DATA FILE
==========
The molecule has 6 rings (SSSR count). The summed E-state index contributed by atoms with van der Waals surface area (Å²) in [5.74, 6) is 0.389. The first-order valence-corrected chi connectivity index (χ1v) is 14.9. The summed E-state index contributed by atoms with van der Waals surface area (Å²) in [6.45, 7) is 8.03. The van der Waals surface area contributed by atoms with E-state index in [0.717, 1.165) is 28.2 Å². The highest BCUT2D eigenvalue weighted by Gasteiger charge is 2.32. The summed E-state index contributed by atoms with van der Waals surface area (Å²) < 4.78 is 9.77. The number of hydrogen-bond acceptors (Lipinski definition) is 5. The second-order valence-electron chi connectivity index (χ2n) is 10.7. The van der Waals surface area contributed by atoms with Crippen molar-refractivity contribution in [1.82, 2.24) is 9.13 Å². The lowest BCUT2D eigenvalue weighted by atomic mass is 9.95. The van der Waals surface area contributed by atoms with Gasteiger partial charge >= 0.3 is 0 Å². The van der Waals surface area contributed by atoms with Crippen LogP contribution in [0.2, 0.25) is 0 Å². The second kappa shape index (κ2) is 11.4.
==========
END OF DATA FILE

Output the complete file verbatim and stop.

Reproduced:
The molecule has 6 rings (SSSR count). The summed E-state index contributed by atoms with van der Waals surface area (Å²) in [5.74, 6) is 0.389. The first-order valence-corrected chi connectivity index (χ1v) is 14.9. The summed E-state index contributed by atoms with van der Waals surface area (Å²) in [6.45, 7) is 8.03. The van der Waals surface area contributed by atoms with E-state index in [0.717, 1.165) is 28.2 Å². The highest BCUT2D eigenvalue weighted by Gasteiger charge is 2.32. The summed E-state index contributed by atoms with van der Waals surface area (Å²) < 4.78 is 9.77. The number of hydrogen-bond acceptors (Lipinski definition) is 5. The second-order valence-electron chi connectivity index (χ2n) is 10.7. The van der Waals surface area contributed by atoms with Crippen molar-refractivity contribution in [1.82, 2.24) is 9.13 Å². The lowest BCUT2D eigenvalue weighted by atomic mass is 9.95. The van der Waals surface area contributed by atoms with Gasteiger partial charge >= 0.3 is 0 Å². The van der Waals surface area contributed by atoms with Crippen LogP contribution in [0.2, 0.25) is 0 Å². The second kappa shape index (κ2) is 11.4.